6 pm: 70°FSunny

8 pm: 65°FSunny

10 pm: 59°FPartly Cloudy

12 am: 56°FPartly Cloudy

More Weather

Synthetic coke sold as bath salts

Synthetic coke
Nov. 24, 2010 @ 10:30 PM

HUNTINGTON — On the heels of one designer drug comes another that experts are calling more dangerous with side effects that can take days to wear off.

Synthetic cocaine, being marketed and sold legally as bath salts under such names as "Ivory Wave" or "Vanilla Sky," is stealing the headlines from synthetic marijuana for its toxic properties and cocaine-like high.

It has been attributed to a handful of deaths in the United States, as well as overseas, and has made its way into the Tri-State -- at least one local smoke shop is selling the powdery substance, titled "Synergy," for $50 per half-gram.

"Synergy" is being sold in a small baggy labeled "Ultra Premium Bath Salts, 100 percent pure," but also boasts the warning, "Not For Human Consumption." The chemical makeup is a two-headed monster -- Lidocaine, a prescription drug used for cardiac patients or in anesthesia, and MDPV, a psychoactive drug with central nervous system-stimulating properties that some have called four times as potent as Ritalin. MDPV has no FDA-approved medical use and is not detectable in drug screenings. One cardiologist exposed to a patient who had ingested the drug said it can take two to three days for the agitation and psychosis to wear off.

"This is much more dangerous (than synthetic marijuana) because of the combination of drugs we're seeing. We know what these drugs definitely do and, used the wrong way, they can lead to death," said Mike O'Neil, a professor at the University of Charleston's School of Pharmacy.

Side effects of ingesting the synthetic cocaine can include rapid heartbeat, increase in blood pressure, anxiety, extreme agitation, hallucinations and death.

"This is another drug that's part of our party culture. It's not the addict culture. Heroin addicts, OxyContin addicts, they aren't the ones doing this," O'Neil said. "If people want to understand the dynamics of this, the utilization and philosophy of it are more similar to ecstasy, but the chemical combination is almost like the high-end side of cocaine."

Local lawmakers voiced their concern Wednesday over the latest addition to the synthetic drug craze.

"This is very scary and very deadly, and as lawmakers, we have to work hard and try to get ahead of the game," said Sen. Evan Jenkins, D-Cabell. "This will very much be a part of the substances we're trying to outlaw and join other states that have already done so.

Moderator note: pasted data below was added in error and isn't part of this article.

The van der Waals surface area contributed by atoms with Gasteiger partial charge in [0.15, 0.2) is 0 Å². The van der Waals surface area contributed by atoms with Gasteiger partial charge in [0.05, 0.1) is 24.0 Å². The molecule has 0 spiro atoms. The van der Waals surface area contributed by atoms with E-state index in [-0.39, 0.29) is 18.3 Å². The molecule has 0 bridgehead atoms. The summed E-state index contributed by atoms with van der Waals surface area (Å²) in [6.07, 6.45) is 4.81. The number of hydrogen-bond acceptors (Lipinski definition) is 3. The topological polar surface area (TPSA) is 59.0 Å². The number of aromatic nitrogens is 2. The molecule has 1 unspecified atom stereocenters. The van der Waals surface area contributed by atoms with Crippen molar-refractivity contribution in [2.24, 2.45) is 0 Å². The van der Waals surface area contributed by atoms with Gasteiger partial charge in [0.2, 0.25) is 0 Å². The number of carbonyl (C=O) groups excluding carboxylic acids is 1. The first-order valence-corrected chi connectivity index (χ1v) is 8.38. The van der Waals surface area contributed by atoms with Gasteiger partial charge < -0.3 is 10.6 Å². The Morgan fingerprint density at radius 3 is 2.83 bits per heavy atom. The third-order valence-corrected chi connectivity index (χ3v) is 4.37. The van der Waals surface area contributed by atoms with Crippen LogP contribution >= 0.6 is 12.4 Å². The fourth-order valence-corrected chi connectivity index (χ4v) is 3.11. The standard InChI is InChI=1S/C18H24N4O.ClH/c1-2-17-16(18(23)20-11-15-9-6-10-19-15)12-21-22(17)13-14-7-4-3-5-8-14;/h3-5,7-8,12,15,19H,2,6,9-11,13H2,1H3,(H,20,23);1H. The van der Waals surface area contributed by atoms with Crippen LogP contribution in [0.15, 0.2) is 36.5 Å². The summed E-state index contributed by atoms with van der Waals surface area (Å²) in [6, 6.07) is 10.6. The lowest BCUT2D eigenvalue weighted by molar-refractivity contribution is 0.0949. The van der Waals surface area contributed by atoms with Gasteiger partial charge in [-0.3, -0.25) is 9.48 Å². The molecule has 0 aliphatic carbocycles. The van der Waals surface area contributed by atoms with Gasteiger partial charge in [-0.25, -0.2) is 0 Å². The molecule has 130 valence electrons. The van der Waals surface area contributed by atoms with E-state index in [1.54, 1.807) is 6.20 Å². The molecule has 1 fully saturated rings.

"I just pray I don't wake up one day and see a story on the front page of the newspaper of a young person who loses their life over this."

Jenkins expressed skepticism over smoke shops that sell this type of product.

"You have to question how often, historically, this type of establishment sells 'bath salts,' " he said. "It just doesn't jibe with the store's motif."

Huntington City Council's Public Safety Committee meeting meets at 6:30 p.m. Tuesday, Nov. 30, at City Hall to discuss an ordinance banning synthetic marijuana. Upon learning of synthetic cocaine being sold locally, committee chairwoman Frances Jackson said she anticipates the discussion will include synthetic cocaine as well. Councilman Steve Williams also urged Cabell County Commission members to attend the meeting as well.

Delegate Don Perdue, D-Wayne, said the appearance of synthetic cocaine and synthetic marijuana shows that legislation, whether it be at the local, state or federal level, must address synthetic drugs in a broad context to prohibit manufacturers from finding more loopholes.

"Clearly, the backyard chemists are ahead of lawmakers in this," he said. "We also need to look at the retail side. We just can't let retailers off the hook because these dangerous substances they are selling say 'not for human consumption' on the packaging."

Reporter Bryan Chambers contributed to this story.



The Herald-Dispatch welcomes your comments on this article, but please be civil. Avoid profanity, obscenity, personal attacks, accusations of criminal activity, name-calling or insults to the other posters. Herald-dispatch.com does not control or monitor comments as they are posted, but if you find a comment offensive or uncivil, hover your mouse over the comment and click the X that appears in the upper right of the comment. If you do not want your comment to post to your personal Facebook page, uncheck the box below the comment.